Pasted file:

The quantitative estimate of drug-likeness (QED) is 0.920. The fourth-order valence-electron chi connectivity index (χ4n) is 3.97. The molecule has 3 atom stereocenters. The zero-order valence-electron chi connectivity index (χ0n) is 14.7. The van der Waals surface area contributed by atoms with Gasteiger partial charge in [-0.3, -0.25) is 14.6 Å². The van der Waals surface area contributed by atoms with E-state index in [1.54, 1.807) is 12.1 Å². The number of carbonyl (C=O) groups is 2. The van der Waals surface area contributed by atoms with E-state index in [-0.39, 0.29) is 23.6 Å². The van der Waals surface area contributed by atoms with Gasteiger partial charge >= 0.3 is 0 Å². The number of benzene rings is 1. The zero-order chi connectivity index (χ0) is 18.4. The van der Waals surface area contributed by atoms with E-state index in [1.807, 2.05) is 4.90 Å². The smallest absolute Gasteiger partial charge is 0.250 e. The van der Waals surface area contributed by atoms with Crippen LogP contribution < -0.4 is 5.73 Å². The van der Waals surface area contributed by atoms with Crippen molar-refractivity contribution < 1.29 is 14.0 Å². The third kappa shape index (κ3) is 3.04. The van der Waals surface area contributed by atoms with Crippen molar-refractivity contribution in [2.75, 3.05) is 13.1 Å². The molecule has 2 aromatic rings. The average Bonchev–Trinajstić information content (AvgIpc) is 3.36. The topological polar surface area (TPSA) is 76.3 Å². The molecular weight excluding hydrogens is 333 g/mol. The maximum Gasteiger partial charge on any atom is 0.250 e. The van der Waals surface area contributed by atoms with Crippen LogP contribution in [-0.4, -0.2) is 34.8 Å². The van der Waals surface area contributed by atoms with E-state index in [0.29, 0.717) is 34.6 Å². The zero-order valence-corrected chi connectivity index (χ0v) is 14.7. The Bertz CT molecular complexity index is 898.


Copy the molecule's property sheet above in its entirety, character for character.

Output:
The quantitative estimate of drug-likeness (QED) is 0.920. The fourth-order valence-electron chi connectivity index (χ4n) is 3.97. The molecule has 3 atom stereocenters. The zero-order valence-electron chi connectivity index (χ0n) is 14.7. The van der Waals surface area contributed by atoms with Gasteiger partial charge in [-0.3, -0.25) is 14.6 Å². The van der Waals surface area contributed by atoms with E-state index in [1.54, 1.807) is 12.1 Å². The number of carbonyl (C=O) groups is 2. The van der Waals surface area contributed by atoms with E-state index in [-0.39, 0.29) is 23.6 Å². The van der Waals surface area contributed by atoms with Gasteiger partial charge >= 0.3 is 0 Å². The number of benzene rings is 1. The zero-order chi connectivity index (χ0) is 18.4. The van der Waals surface area contributed by atoms with E-state index in [1.807, 2.05) is 4.90 Å². The smallest absolute Gasteiger partial charge is 0.250 e. The van der Waals surface area contributed by atoms with Crippen LogP contribution < -0.4 is 5.73 Å². The van der Waals surface area contributed by atoms with Crippen molar-refractivity contribution < 1.29 is 14.0 Å². The third kappa shape index (κ3) is 3.04. The van der Waals surface area contributed by atoms with Crippen molar-refractivity contribution in [2.75, 3.05) is 13.1 Å². The molecule has 2 aromatic rings. The average Bonchev–Trinajstić information content (AvgIpc) is 3.36. The topological polar surface area (TPSA) is 76.3 Å². The molecular weight excluding hydrogens is 333 g/mol. The maximum Gasteiger partial charge on any atom is 0.250 e. The van der Waals surface area contributed by atoms with Crippen LogP contribution in [-0.4, -0.2) is 34.8 Å². The van der Waals surface area contributed by atoms with E-state index in [0.29, 0.717) is 34.6 Å². The zero-order valence-corrected chi connectivity index (χ0v) is 14.7. The Bertz CT molecular complexity index is 898.